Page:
Low Cost, Light-weight, and Reusable Radiation Nose Payload

PI: Meyya Meyyappan, NASA/Ames Research Center, Jin-Woo Han (Co-I), USRA (Universities Space Research Association)

The goal of this project is to flight-test a postage-stamp sized chip to detect radiation sources (alpha, gamma, X-ray, protons, etc.) and their energy levels, like a radiation nose (r-nose). This system will use a conventional semiconductor capacitor, except that its dielectric is replaced with a liquid dielectric. Some gels react to radiation exposure with a change in molecular structure, leading to a change in properties such as dielectric constant and polarization. Inspired by such responsiveness of gels, we propose to construct a capacitor with a radiation-responsive liquid as a dielectric replacing the conventional solid-state layer. The capacitance-voltage characteristics of the liquid dielectric capacitor would change upon exposure to any type of radiation. Different types of gels that specifically interact with various target radiations can be used in an array of capacitors serving as a radiation nose to discriminate different radiation sources.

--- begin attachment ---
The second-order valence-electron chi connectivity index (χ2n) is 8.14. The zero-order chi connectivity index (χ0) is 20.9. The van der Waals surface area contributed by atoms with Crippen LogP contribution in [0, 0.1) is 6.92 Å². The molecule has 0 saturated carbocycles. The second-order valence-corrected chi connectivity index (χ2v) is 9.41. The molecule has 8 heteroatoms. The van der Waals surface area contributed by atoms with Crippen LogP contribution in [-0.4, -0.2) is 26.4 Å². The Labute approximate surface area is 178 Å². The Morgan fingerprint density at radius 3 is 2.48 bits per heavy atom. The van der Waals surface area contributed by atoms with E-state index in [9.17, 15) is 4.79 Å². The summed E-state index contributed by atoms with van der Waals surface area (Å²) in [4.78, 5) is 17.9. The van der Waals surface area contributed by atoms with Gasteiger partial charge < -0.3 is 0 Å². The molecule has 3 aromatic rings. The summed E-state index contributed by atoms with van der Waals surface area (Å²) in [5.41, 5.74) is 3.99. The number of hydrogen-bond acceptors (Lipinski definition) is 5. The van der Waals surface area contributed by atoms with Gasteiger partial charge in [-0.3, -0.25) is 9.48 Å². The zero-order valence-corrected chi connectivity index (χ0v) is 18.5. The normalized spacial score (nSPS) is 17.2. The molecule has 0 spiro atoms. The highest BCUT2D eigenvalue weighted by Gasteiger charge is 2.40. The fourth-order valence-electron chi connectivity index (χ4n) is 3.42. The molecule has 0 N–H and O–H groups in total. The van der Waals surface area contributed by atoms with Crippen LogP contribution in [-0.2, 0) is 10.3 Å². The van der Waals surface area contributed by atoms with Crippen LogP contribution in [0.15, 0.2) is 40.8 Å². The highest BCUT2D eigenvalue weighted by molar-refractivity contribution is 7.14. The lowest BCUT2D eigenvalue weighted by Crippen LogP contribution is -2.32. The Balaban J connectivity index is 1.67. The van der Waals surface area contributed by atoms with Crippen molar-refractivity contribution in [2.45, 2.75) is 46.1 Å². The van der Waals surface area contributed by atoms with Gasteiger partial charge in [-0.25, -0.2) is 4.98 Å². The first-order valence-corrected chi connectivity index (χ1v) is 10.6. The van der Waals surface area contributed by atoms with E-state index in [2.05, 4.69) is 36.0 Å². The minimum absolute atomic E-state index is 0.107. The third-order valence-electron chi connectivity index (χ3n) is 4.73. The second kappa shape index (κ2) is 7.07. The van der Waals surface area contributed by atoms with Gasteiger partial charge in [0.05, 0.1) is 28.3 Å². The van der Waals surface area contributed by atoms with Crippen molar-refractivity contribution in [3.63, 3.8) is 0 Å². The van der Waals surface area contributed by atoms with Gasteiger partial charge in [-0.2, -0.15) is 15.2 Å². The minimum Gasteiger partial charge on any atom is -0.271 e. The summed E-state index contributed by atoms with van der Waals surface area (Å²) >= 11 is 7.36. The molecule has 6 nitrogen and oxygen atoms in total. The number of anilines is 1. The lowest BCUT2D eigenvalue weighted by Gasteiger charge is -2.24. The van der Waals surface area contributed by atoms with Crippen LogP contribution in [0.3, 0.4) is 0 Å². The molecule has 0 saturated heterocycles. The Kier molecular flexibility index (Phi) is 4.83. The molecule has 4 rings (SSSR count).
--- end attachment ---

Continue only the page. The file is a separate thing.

Paper on ground-based testing of sensor: Carbon Nanotube Based γ Ray Detector.

Technology Areas (?)
  • TA08 Science Instruments, Observations and Sensor Systems
Problem Statement

Radiation exposure is a serious issue in manned space exploration. The impact of radiation on electronic equipment and other payloads is also a major concern. The knowledge base in these areas is typically developed through ground-based testing and modeling efforts. As a rule, there is no in-situ monitoring of various radiations and their energy levels during the missions as the equipment is bulky, expensive, and needs trained operators.

Technology Details

  • Selection Date
    NASA Internal (Oct 2016)
  • Program Status
  • Current TRL (?)
    Successful FOP Flights
  • 1 Balloon

Development Team

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